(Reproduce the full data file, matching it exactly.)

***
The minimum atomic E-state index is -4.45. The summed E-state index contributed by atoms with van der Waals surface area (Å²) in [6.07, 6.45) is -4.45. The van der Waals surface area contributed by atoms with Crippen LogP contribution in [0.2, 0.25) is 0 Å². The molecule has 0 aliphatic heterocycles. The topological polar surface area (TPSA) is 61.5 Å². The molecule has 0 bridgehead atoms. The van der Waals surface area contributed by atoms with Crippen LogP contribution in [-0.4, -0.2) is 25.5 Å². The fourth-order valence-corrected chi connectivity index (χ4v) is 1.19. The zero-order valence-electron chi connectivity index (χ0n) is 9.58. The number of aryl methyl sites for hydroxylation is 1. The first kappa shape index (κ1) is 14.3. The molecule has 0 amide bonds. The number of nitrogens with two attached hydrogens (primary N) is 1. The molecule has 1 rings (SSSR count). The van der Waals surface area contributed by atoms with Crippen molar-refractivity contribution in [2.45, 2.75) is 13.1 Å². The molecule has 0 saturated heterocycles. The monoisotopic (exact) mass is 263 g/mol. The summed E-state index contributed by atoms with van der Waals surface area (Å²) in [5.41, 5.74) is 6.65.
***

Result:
The minimum atomic E-state index is -4.45. The summed E-state index contributed by atoms with van der Waals surface area (Å²) in [6.07, 6.45) is -4.45. The van der Waals surface area contributed by atoms with Crippen LogP contribution in [0.2, 0.25) is 0 Å². The molecule has 0 aliphatic heterocycles. The topological polar surface area (TPSA) is 61.5 Å². The molecule has 0 bridgehead atoms. The van der Waals surface area contributed by atoms with Crippen LogP contribution in [-0.4, -0.2) is 25.5 Å². The fourth-order valence-corrected chi connectivity index (χ4v) is 1.19. The zero-order valence-electron chi connectivity index (χ0n) is 9.58. The number of aryl methyl sites for hydroxylation is 1. The first kappa shape index (κ1) is 14.3. The molecule has 0 amide bonds. The number of nitrogens with two attached hydrogens (primary N) is 1. The molecule has 1 rings (SSSR count). The van der Waals surface area contributed by atoms with Crippen molar-refractivity contribution in [2.45, 2.75) is 13.1 Å². The molecule has 0 saturated heterocycles. The monoisotopic (exact) mass is 263 g/mol. The summed E-state index contributed by atoms with van der Waals surface area (Å²) in [5.41, 5.74) is 6.65.